A common question or concern for new divers or snorkelers purchasing a new mask has to do with vision correction. There are a variety of options available for those that need some assistance in this area and it is a good idea to consider them before committing to a mask.
Time frame for vision correction
Some prescriptions/masks are easy to accommodate but this is not always so. It is generally a good idea to allow at least 2 weeks when shopping for a prescription mask. Some can be done on the spot, but others must be custom ground or specially ordered.
For those that are moderately near-sighted (as in, cannot see things at a distance very clearly) with little astigmatism or bifocal needs, there are several masks that offer a “drop-in” lens option. What this means is that the mask’s original lenses are easily removed and prefabricated prescription lenses – usually ground to the nearest .5 diopter – are installed. For popular masks that have this option, these lenses are often available in-store or within a couple of business days. This is generally one of the fastest and least expensive options for prescription masks.
Custom Prescription Masks
If the masks that accommodate drop-in lenses do not fit your face or you wish for a more accurate prescription (glasses and contacts are usually available in .25 increments, rather than .5) then you will likely wish to get a custom prescription. This will also be the likely case if you have a very strong prescription, are far-sighted (so objects that are near are difficult to see). The price varies depending upon how complicated the prescription is in these cases, but is generally more expensive than drop-in lenses and will usually take between 1-2 weeks to complete.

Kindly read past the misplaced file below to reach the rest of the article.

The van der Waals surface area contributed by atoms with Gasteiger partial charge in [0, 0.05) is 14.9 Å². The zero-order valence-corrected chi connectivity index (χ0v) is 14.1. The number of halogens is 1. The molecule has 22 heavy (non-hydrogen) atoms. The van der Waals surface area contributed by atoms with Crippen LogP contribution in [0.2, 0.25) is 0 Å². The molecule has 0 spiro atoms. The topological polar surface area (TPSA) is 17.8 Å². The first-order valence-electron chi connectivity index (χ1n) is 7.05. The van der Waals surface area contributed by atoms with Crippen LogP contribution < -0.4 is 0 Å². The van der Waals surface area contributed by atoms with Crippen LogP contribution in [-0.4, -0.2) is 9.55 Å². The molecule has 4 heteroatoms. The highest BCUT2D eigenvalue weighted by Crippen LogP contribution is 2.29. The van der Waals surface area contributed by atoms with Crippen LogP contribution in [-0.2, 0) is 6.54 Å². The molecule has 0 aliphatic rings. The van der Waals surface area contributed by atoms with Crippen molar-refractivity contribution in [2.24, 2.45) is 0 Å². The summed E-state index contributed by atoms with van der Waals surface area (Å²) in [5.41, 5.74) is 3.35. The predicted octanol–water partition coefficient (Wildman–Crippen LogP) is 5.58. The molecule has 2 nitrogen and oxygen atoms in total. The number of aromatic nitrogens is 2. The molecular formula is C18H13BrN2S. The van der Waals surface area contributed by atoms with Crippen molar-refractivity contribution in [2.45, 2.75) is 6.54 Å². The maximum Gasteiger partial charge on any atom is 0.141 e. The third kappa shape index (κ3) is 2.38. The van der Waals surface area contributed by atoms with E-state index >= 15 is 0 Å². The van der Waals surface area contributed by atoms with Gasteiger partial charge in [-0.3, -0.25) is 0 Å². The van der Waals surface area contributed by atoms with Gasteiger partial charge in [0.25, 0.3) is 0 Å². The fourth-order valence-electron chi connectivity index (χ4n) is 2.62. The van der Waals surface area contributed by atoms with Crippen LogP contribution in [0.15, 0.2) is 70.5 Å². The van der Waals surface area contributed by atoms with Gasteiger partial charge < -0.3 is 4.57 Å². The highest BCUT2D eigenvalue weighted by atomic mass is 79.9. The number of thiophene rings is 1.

For those that wear reading glasses, there are a couple options if you’d like a mask with something like this so that your gauges (SPG, compass, depth gauge, dive computer, etc) are easier to decipher. There are masks that are made with lenses that are essentially bi-focals. If these “gauge reader” masks fit your face they are generally of good quality and are often the fastest, least expensive option. However, custom prescriptions can be accommodated or “drop-in” or stick on bifocal lenses can be added to most masks.
If you already use contact lenses and are comfortable with them (ie. would play sports with them, have few problems with them falling out, causing irritation, etc) then this might be the best option for you when it comes to vision correction and diving. Many divers (including yours truly) dive with contacts safely and comfortably. However, it is always best to check with your optometrist first; tell them what you are doing and make sure it is safe for you. I also recommend asking about disposable lenses. In all my years of diving and teaching and snorkeling, I have only really lost 2 contacts (I’ve lost more just trying to put them in on a regular basis), but it is nice to know that you aren’t losing a substantial investment if you do lose them and it is a little more sanitary should you get sea/lake/quarry/pool water in your eyes.
Laser Correction and other surgical procedures
As with any surgery one should consult with a knowledgeable medical professional about if/when it is safe to dive or snorkel after the procedure. Keep in mind (and point out to your doctor) that even the best fitting mask can leak or potentially fall off in some situations. Always make sure to book a follow up visit to ensure that you are ready and safe to start diving again.